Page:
School kids and people seeking naturalization as citizens of the U.S. should be able to tell you there are 13 stripes on the U.S. flag, one for each of the original 13 colonies. The top stripe is red, and the bottom stripe is red.
Oops. The U.S. Postal Service printed a stamp that features what looks like a flag with a 14th stripe.
A philatelist blogger, Stamps of Distinction, noted the error in a post earlier this week. The Postal Service acknowledged a problem with the stamp, but said what looks like a seventh white stripe at the bottom of the flag is really just a light patch added to the stamp to give contrast with the last red stripe.
The error appears on the fourth of a four-stamp plate known as the “Flags 24/7 stamps.” The flag is portrayed flying at four different times of the day, sunrise, noon, sunset, and night. The night portrayal carries the last-minute art revision that looks like a 14th stripe, on the bottom of the flag.
Errors in stamps drive up collectors’ prices — USPS says it has no plans to change the stamp now, so it won’t become a rarity.
Stamps of Distinction explains the intricacies of U.S. flag design, stamp traditions, and more specifics. You would do well to visit that site and check the full post.
Please note that flags flown after sunset should be specially lighted to be flown; the U.S. flag code suggests flags should be retired at sunset, otherwise, except at a few locations where the flag may be flown 24 hours a day, by law. USPS said:
For more than 200 years, the American flag has been the symbol of our nation’s source of pride and inspiration for millions of citizens. In May of 1776, Betsy Ross reported that she sewed the first American flag.
Federal law stipulates many aspects of flag etiquette. In 1942, a code of flag etiquette was established. The code states in part that the American flag should be displayed from sunrise to sunset every day, weather permitting, but especially on days of national importance like Memorial Day, Independence Day, Labor Day, and Veterans Day. Also, federal law requires that “when a patriotic effect is desired,” the flag can be flown through the night if properly lit. Although compliance is voluntary, public observation of the code’s measures is widespread throughout the nation.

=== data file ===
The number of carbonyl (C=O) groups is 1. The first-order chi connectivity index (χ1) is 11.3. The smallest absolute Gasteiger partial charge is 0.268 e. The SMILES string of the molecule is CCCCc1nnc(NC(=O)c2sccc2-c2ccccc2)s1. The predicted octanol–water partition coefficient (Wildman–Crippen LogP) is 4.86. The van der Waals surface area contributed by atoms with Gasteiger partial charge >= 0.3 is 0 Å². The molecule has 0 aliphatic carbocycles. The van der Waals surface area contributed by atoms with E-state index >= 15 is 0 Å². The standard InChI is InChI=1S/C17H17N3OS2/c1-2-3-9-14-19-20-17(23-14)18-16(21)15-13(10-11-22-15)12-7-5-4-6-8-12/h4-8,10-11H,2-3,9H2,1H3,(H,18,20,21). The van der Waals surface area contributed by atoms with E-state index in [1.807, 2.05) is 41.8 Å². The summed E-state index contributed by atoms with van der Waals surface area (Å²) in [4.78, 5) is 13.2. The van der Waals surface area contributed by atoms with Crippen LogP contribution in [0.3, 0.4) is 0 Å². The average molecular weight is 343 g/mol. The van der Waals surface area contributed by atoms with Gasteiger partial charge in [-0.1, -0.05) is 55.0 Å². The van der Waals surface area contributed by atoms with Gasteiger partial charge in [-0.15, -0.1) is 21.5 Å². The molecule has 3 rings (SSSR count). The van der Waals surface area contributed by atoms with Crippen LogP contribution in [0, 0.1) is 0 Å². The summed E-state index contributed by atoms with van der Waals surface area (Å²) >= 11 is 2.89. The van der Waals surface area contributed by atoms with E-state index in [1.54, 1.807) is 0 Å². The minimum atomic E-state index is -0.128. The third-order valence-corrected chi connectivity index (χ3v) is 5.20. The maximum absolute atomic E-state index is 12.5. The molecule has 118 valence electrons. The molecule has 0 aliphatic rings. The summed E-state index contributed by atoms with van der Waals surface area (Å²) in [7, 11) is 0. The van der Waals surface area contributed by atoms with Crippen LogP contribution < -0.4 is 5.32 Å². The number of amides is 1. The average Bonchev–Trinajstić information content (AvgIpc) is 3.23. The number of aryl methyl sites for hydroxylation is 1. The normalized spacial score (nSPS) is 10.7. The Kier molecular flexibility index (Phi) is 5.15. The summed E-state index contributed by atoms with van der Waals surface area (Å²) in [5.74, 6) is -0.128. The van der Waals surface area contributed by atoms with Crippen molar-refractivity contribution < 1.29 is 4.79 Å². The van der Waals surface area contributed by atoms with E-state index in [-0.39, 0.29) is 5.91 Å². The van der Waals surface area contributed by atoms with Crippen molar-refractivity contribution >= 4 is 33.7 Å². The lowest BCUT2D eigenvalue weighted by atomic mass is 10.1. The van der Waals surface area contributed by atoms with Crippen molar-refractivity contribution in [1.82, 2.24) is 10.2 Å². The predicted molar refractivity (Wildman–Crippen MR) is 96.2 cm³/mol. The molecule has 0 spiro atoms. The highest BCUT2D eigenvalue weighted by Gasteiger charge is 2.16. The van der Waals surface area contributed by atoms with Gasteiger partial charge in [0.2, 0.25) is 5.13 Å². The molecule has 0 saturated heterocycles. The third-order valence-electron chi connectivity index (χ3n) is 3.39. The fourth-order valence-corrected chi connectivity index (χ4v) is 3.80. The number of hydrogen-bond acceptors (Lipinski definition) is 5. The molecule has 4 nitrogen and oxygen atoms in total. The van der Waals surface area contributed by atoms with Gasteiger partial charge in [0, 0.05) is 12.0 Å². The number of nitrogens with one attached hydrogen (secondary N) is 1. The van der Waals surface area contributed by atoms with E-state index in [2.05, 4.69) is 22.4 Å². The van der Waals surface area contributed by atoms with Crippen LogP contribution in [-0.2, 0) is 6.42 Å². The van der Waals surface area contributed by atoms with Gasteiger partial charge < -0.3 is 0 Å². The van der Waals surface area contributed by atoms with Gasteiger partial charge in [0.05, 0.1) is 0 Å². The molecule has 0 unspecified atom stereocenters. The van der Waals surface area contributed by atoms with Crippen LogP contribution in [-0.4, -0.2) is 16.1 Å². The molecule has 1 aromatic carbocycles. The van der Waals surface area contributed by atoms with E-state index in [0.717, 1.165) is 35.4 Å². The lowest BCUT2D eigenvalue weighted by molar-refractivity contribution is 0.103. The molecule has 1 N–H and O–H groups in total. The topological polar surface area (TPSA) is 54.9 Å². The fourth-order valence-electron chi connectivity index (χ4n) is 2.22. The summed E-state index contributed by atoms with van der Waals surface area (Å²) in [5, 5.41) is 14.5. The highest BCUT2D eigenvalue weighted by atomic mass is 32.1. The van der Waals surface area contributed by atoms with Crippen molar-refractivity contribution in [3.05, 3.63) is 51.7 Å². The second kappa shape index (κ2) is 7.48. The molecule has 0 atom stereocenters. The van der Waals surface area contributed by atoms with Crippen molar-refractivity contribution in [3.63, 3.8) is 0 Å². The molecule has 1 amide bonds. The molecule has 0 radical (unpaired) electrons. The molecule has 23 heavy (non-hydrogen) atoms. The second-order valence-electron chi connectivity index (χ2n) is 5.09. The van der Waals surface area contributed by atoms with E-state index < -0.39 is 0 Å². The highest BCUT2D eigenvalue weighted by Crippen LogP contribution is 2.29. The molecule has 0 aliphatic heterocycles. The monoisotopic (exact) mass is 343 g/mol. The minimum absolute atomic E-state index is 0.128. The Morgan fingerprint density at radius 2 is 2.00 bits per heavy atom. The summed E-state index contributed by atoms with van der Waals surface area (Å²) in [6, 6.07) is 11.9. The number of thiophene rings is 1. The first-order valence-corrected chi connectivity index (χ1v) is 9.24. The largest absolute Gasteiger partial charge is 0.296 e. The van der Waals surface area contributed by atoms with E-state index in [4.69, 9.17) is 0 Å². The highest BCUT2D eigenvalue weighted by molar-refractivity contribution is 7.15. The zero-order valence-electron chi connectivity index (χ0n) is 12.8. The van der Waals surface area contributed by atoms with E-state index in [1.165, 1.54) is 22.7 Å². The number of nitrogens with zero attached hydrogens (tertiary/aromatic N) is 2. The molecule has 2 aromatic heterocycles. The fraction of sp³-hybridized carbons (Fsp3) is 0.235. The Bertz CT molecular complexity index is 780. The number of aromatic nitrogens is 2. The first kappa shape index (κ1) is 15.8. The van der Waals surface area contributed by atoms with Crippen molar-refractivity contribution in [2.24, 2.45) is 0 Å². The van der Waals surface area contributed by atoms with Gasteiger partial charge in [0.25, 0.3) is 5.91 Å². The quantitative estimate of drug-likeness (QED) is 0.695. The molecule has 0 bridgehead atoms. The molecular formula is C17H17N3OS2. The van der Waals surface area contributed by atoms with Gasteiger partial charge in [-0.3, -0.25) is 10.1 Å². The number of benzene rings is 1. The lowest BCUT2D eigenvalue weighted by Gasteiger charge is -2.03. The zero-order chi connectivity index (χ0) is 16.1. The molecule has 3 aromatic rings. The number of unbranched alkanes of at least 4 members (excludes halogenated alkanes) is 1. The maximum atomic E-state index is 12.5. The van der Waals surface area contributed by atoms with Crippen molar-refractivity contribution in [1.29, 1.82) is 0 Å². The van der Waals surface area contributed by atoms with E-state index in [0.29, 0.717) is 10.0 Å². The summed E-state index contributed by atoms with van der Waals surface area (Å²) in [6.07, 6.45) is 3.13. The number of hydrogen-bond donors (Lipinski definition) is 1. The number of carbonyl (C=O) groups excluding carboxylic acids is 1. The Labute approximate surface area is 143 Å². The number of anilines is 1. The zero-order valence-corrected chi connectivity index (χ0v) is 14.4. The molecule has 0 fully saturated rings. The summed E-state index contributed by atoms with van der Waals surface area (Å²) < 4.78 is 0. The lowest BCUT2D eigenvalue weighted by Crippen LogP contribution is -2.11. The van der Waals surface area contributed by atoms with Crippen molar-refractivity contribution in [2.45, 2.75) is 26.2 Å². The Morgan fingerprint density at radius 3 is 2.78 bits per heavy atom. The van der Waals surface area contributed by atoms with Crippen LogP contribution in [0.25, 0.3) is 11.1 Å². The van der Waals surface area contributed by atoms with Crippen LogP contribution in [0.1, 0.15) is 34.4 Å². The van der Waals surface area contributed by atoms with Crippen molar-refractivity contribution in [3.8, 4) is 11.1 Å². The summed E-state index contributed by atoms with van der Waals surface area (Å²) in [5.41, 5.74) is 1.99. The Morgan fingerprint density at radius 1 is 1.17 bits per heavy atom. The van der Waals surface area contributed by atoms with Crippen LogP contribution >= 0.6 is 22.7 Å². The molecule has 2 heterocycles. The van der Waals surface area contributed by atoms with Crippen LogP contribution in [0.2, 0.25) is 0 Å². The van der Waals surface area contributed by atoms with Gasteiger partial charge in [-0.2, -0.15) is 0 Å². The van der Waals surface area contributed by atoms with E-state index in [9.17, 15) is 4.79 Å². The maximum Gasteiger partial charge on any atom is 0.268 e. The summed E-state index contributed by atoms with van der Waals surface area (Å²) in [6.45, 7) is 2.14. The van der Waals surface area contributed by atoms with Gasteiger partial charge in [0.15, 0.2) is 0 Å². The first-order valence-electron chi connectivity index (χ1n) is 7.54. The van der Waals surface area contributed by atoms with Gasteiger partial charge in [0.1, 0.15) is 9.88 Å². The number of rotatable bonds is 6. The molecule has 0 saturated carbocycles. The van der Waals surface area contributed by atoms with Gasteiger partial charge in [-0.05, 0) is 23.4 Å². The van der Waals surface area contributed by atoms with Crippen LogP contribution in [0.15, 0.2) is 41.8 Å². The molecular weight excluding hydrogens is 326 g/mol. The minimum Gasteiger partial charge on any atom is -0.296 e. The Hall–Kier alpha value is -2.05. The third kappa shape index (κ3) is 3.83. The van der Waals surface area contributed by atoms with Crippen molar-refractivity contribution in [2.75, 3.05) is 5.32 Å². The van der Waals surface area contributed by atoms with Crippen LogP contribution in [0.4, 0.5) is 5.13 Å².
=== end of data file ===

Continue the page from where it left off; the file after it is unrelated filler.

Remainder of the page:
Teachers, can you use this for a warm-up/bell ringer exercise on flag history?
- 15 stars, 15 stripes (earlier MFB post)
- USPS: “American Flag Never Looked So Beautiful,” April press release announcing the 24/7 Flag series; also, Most popular stamp series makes last curtain call; information on stamp collecting
- American Philatelic Society
- Stamp Collecting Month, October 2008
- U.S. Flag Code, in U.S. law
- “The United States Flag: Federal Law Relating to Display, and Associated Questions,” .pdf-format publication written by the Library of Congress for the U.S. Senate (17 pages)
- “Our Flag,” 56-page book on the history of the flag and flag etiquette, from the U.S. Congress, in .pdf-format
- MFB post on “Our Flag,” and Boy Scout book, Your Flag